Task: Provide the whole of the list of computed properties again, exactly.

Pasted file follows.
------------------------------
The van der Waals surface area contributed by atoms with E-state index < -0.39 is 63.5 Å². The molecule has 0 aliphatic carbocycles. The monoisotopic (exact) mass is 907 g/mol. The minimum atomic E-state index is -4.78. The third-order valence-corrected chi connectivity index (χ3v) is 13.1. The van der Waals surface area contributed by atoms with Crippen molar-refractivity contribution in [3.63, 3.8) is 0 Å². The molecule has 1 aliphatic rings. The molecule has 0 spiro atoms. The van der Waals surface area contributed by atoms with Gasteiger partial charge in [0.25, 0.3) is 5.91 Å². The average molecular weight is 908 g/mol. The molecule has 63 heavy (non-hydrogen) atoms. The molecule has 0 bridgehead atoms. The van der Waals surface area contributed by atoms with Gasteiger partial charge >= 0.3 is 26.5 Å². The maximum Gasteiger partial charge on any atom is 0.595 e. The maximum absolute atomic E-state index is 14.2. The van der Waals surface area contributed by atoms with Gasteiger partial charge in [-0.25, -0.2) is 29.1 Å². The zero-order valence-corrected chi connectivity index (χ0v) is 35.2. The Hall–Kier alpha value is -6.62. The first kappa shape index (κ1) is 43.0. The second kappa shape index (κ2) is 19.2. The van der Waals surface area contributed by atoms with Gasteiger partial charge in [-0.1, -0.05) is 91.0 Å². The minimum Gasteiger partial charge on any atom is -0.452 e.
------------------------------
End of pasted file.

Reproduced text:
The van der Waals surface area contributed by atoms with E-state index < -0.39 is 63.5 Å². The molecule has 0 aliphatic carbocycles. The monoisotopic (exact) mass is 907 g/mol. The minimum atomic E-state index is -4.78. The third-order valence-corrected chi connectivity index (χ3v) is 13.1. The van der Waals surface area contributed by atoms with Crippen molar-refractivity contribution in [3.63, 3.8) is 0 Å². The molecule has 1 aliphatic rings. The molecule has 0 spiro atoms. The van der Waals surface area contributed by atoms with Gasteiger partial charge in [0.25, 0.3) is 5.91 Å². The average molecular weight is 908 g/mol. The molecule has 63 heavy (non-hydrogen) atoms. The molecule has 0 bridgehead atoms. The van der Waals surface area contributed by atoms with Gasteiger partial charge >= 0.3 is 26.5 Å². The maximum Gasteiger partial charge on any atom is 0.595 e. The maximum absolute atomic E-state index is 14.2. The van der Waals surface area contributed by atoms with Gasteiger partial charge in [-0.25, -0.2) is 29.1 Å². The zero-order valence-corrected chi connectivity index (χ0v) is 35.2. The Hall–Kier alpha value is -6.62. The first kappa shape index (κ1) is 43.0. The second kappa shape index (κ2) is 19.2. The van der Waals surface area contributed by atoms with Gasteiger partial charge in [-0.1, -0.05) is 91.0 Å². The minimum Gasteiger partial charge on any atom is -0.452 e.